# Rectangular pulse waves AC-component

#### Marik

Joined Dec 15, 2005
4
Hello everyone.

I have a positive rectangular pulse wave with amplitude levels A (while up) and 0 (while) down. The duty cycle is given as x/T, where x is the uptime and T is the cycle time.

Could someone help me with calculating the absolute mean value of the signals AC-component?

Cheers,
Marik

#### n9352527

Joined Oct 14, 2005
1,198

#### Marik

Joined Dec 15, 2005
4
Originally posted by n9352527@Dec 15 2005, 09:31 AM
[post=12476]Quoted post[/post]​
I assume that youre referring to this information in Italic.

Square wave (positive only, duty cycle D) Vrms=Vp*√D

Yes i checked that post and they concern the RMS values. Or are the rectified mean values same as the RMS values? Im at a bit of a loss here.

This is what ive come up so far. I got the VrmsTOT formula from a datasheet and reverse engineered the VrmsDC and the VrmsAC formulas, hence the VrmsAC formula isn't that pretty. But the formulas seem to work when i tested them on some True RMS measurement data.

The RMS value of the DC component: VrmsDC = A*(d/T)
The RMS value of the AC component: VrmsAC = A* √ [(d/T)(1-d/T)]
Total RMS : VrmsTOT = A* √ (d/T)

Is there a way to derive the rectified mean value for the AC component from the VrmsAC formula?

Cheers,
Marik

#### n9352527

Joined Oct 14, 2005
1,198
I'm sorry I thought you were asking about RMS value. Can you explain more about what you are trying to calculate or do? I don't really get what you mean by rectified mean value or absolute mean value.

#### Marik

Joined Dec 15, 2005
4
Originally posted by n9352527@Dec 15 2005, 11:00 AM
I'm sorry I thought you were asking about RMS value. Can you explain more about what you are trying to calculate or do? I don't really get what you mean by rectified mean value or absolute mean value.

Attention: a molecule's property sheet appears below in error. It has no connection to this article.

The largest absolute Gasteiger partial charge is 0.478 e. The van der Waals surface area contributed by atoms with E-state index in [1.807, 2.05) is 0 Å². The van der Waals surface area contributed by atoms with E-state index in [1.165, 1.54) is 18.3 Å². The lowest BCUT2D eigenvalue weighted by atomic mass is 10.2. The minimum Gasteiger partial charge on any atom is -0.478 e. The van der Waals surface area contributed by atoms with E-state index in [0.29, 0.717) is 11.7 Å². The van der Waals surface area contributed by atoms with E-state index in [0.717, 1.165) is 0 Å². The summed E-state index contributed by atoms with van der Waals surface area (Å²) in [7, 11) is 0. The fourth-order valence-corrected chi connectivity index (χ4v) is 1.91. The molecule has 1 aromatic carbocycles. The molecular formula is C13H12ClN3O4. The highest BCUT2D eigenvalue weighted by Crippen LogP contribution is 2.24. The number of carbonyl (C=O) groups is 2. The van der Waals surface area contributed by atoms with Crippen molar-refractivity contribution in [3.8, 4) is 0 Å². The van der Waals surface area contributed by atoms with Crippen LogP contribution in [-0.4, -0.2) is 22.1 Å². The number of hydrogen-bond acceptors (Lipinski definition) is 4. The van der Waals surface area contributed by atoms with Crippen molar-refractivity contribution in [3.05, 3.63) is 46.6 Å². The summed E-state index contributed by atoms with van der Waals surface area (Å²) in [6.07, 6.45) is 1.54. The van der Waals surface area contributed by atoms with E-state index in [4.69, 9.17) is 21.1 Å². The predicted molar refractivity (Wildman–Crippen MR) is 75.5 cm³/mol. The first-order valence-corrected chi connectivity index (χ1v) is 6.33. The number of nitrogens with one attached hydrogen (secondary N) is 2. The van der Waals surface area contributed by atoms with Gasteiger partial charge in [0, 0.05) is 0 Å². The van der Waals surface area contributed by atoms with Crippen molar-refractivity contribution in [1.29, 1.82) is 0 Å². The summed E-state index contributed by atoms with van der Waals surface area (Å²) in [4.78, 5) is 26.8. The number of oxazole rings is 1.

[post=12478]Quoted post[/post]​
By rectified mean i mean the mean value of the absolute value of the signal. Value=mean(abs(original_signal)

In the image below you can see the original signal in the first picture, the absolute value of the signal in the lower picture and its mean value represented by the straight line with a value 5*2/pi. So the straight line is the Absolute Mean Value.

I am basically trying to find a formula for the AC component of the positive rectangular wave. Because if i just calculate the absolute mean value for the original signal, any DC components would distort the results.

So if anyone has ideas on

1) How to represent a positive rectangular wave by using its DC and AC components
2) How to calculate the form factor of a positive rectangular wave

Or any better suggestions on how to approach the problem. '

Cheers,
Marik

#### n9352527

Joined Oct 14, 2005
1,198
If you have a rectangular AC pulse, you will end up with rectified mean value of exactly half Vpp irrespective of the duty cycle, assuming that the pulse is symmetrical. I think. At least that was what my poor convoluted brain came up with.

Taking out the offset from a rectangular DC pulse is not a matter of shifting the ground to halfway between Vpp. Duty cycle affects this.

If you approach it from delivered power angle, then what you have done Vrms(tot)=Vrms(ac) + Vrms(dc) is good. But checking your formulas for 0.5 duty cycle did not produce the expected result.

The relationship of the arithmetic mean and RMS is:

RMS^2=Mean^2+(standard deviation)^2

As you can see the reverse RMS function is not unique, but you can always solve for a few simple instances.

#### Marik

Joined Dec 15, 2005
4
Originally posted by n9352527@Dec 16 2005, 06:08 AM
If you have a rectangular AC pulse, you will end up with rectified mean value of exactly half Vpp irrespective of the duty cycle, assuming that the pulse is symmetrical. I think. At least that was what my poor convoluted brain came up with.

Taking out the offset from a rectangular DC pulse is not a matter of shifting the ground to halfway between Vpp. Duty cycle affects this.

If you approach it from delivered power angle, then what you have done Vrms(tot)=Vrms(ac) + Vrms(dc) is good. But checking your formulas for 0.5 duty cycle did not produce the expected result.

The relationship of the arithmetic mean and RMS is:

RMS^2=Mean^2+(standard deviation)^2

As you can see the reverse RMS function is not unique, but you can always solve for a few simple instances.
[post=12495]Quoted post[/post]​
After some pondering and consultation heres the results. The rectified mean value of the AC component is calculated like the rms value except instead of sqrt:ing the signal, the absolute value is used. Naturally. Then we just apply this to the rms ac value you will get Rectified_mean_value_AC = 2*A*(D-D^2).

In aftersight the solution was really simple but stupid people (referring to me ) can't always see the forest from the trees Cheers for the replies n9352527 ,
Marik